Elizabeth Maree Caroll (Maree) has given decades of generous service to the community in which she lives. Maree was known for her work with the St Dominic’s School for the Deaf in Feilding, being the first layperson to be employed as school secretary in 1969. Maree was heavily involved in organizing the school reunions which enabled the school community to remain connected over many decades. Maree also continued her work with the New Zealand Catholic Association and Catholic Deaf Ministry. Maree was instrumental in establishing the Manawatu Deaf Society, taking a leading role. Opening her farm for Deaf chaplaincy meetings and numerous Deaf Society activities over the years. Maree’s quiet and unassuming contribution went unacknowledged for several decades. In 2005, Maree was awarded the Queen’s Service Medal in the Queen’s Birthday Honours, for her work with the Deaf community.
- Life Stories
St Dominic’s School for the Deaf
On 2 May 1970, Maree married Alphonse (Phonse) Carroll who was a fellow pupil at St Dominic’s. They married at St Patricks Church on 197 Broadway Avenue, Palmerston North. Phonse and Maree had a family of three children and farmed near Rongotea all their married life.
Maree Ward started school at St Dominic’s in 1945 at the age of four and received all her education there, leaving at end of 1955. Like Daniel Beech, she was part of the small group that began to organize past pupil gatherings from the early 1960s. Maree was always willing to help out with some of the administration work as volunteer. In March 1969, she was the first layperson to be employed as school secretary, and worked there until the following year.
Maree was also one of the organisers of the first reunion held at the school to celebrate the 21st anniversary of its founding. From that time Maree has been a member of the committee for each of the reunions that have been organised for St Dominic’s – the 25th, 40th, 50th and 60th – and has been committee chairperson or secretary for a good number of those events.
Maree was one of the first past pupils of St Dominic’s to brave the difficulties of overseas travel. In 1969, when Maree and her friend and fellow St Dominic’s past pupil, Marlene Rush, flew off to Sydney and Melbourne for a happy fortnight’s sightseeing they were talking on an adventure that few Deaf people were willing to attempt. Their experiences were later reported in the Deaf News.
Maree continued to work in Deaf Education by becoming a Teacher Aide at the Freyburg Deaf Education Centre.
Maree and the Manuwatu Deaf Club
1965/66 Manawatu Deaf Society Committee. Top left to right: John McKenna, Barbara Hazelwood, Maree Carroll (nee Ward), Daniel Beech. Bottom left to right: Mary Johnson, Keith Gordon, Albert Hanson, Joan Bailey.
In 1962 Maree was a founding member of the Manawatu Deaf Club – which later developed into the Manawatu Deaf Society (1975). The Carrolls’ farm was the venue for numerous Deaf Society activities held over many years.
Maree was also active in the Deaf Womens’ Social Group that became part of the Society’s activities, serving as secretary/treasurer in the late 1970s.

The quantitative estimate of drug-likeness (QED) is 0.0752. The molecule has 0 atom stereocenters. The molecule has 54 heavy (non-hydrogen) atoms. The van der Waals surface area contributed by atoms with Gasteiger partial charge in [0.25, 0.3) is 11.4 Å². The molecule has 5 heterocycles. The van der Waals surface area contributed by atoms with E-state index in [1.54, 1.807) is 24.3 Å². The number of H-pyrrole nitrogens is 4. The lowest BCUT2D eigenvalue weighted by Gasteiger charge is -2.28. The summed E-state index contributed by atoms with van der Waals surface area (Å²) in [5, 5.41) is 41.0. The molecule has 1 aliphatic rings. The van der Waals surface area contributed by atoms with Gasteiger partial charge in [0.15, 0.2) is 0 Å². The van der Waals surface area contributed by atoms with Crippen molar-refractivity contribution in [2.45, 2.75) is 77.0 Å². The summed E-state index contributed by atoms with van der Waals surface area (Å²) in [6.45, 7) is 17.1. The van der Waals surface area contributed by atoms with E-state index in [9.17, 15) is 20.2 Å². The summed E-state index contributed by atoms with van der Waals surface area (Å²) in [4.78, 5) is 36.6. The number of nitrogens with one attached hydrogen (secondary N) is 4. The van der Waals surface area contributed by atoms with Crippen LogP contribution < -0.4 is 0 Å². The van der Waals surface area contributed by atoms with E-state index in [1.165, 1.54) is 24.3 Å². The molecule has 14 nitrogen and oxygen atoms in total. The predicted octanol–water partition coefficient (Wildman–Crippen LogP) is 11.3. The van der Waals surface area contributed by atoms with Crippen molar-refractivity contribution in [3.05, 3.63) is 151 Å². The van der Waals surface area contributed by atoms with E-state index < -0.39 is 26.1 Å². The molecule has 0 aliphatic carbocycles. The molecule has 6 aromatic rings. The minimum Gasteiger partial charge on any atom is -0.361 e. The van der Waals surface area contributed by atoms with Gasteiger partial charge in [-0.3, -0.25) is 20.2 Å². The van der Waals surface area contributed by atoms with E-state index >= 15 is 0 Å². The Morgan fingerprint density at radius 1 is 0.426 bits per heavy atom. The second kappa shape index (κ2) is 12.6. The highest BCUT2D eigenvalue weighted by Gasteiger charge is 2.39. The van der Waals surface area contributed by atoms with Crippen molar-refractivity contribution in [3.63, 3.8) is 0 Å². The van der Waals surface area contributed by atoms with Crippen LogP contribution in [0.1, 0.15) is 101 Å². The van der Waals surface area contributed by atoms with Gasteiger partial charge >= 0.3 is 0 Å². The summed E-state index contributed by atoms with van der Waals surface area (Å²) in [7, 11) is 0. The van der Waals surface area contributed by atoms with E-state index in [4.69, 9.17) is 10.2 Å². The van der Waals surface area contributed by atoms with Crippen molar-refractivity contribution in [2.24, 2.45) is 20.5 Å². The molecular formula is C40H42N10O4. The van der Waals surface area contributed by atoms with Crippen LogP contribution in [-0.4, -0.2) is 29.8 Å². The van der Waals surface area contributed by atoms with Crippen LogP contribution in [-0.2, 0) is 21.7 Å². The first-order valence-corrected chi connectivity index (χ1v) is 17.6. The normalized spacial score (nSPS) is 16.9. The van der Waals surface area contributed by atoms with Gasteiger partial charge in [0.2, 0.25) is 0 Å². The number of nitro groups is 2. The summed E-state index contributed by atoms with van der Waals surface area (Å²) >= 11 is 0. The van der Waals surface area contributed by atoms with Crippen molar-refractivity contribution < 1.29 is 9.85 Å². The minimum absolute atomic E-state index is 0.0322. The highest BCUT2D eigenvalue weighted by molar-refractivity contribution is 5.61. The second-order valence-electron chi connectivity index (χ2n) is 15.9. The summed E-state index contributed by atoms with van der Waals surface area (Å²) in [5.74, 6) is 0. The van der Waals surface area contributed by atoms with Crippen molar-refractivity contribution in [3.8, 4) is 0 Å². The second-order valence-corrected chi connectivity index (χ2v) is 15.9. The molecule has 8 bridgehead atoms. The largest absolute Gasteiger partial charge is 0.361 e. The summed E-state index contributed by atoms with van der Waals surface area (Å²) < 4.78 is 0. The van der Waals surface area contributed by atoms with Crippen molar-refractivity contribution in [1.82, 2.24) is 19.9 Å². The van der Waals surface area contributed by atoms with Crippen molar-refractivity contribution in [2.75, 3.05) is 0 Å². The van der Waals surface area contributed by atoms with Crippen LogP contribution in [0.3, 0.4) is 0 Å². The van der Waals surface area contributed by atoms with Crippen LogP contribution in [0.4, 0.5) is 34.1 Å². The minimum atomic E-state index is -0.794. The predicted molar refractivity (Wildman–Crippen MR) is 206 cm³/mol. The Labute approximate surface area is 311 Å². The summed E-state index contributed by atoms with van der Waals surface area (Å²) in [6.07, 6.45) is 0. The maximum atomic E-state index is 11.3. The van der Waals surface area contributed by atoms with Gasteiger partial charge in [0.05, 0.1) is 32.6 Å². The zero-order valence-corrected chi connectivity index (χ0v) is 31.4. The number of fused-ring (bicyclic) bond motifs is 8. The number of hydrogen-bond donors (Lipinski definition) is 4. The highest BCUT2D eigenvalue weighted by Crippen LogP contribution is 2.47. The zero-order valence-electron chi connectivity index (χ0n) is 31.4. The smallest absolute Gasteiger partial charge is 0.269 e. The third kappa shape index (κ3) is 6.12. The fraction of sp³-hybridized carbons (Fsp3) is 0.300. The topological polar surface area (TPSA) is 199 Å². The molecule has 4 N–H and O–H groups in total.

Maree in the New Zealand Deaf Catholic Community
Maree Carroll, year and event unknown.
Taken on 3rd August 2005 at an event to celebrate with Maree Carroll her QSM Award at Manawatu Deaf Society Inc. clubrooms along with the Deaf community.
Maree was an inaugural member of the Manawatu Adult Catholic Deaf Committee when it was formed in 1978 and was elected President the following year. In July 1980, when the New Zealand Catholic Deaf Association was founded, Maree Carroll was a member of the Executive and took over from Daniel Beech as President in 1984.
From the time the Catholic Adult Deaf Ministry was established, Maree took a leading role in its work and activities in Manawatu. When the Manawatu Catholic Deaf group had its first combined Mass with a hearing parish, at the Church of Our Lady of Lourdes, Palmerston North on 4 November 1979, it was Maree who did the Reading during the service. It was not the first time that Maree had stepped forward to take on the challenge of speaking in public at an important event. Nearly 30 years before, as a child at St Dominic’s in Dower Street, it was Maree Ward who had read the address of welcome to Professor and Doctor Ewing from Manchester, during their 1950 VIP visit to the school.
In 1986 Sister Maureen organised the first Renew group for Deaf people in Manawatu as part of her Deaf Chaplaincy programme, and these meetings were held at the Carrolls’ home. Maree attended Catholic Association for Deaf and Hearing Impaired People of Australia (CADHIPA) conferences in various parts of Australia from the late 1980s. During the period that Sister Maureen was chaplain for the Palmerston North and Wellington Diocese Maree worked with her in a support role, with one of her duties being to assist with the production of the Ephpheta newsletter from 1990 – 1993.
Maree continued to be heavily involved with the Ministry, working to develop a book ‘See What I Mean,’ which was a publication about the history of St Dominic’s School for Deaf Children and the Catholic Ministry in New Zealand. She worked alongside David Loving-Molloy, a Deaf priest.
Maree passed away on 4th September 2010, the first day of the Canterbury earthquakes.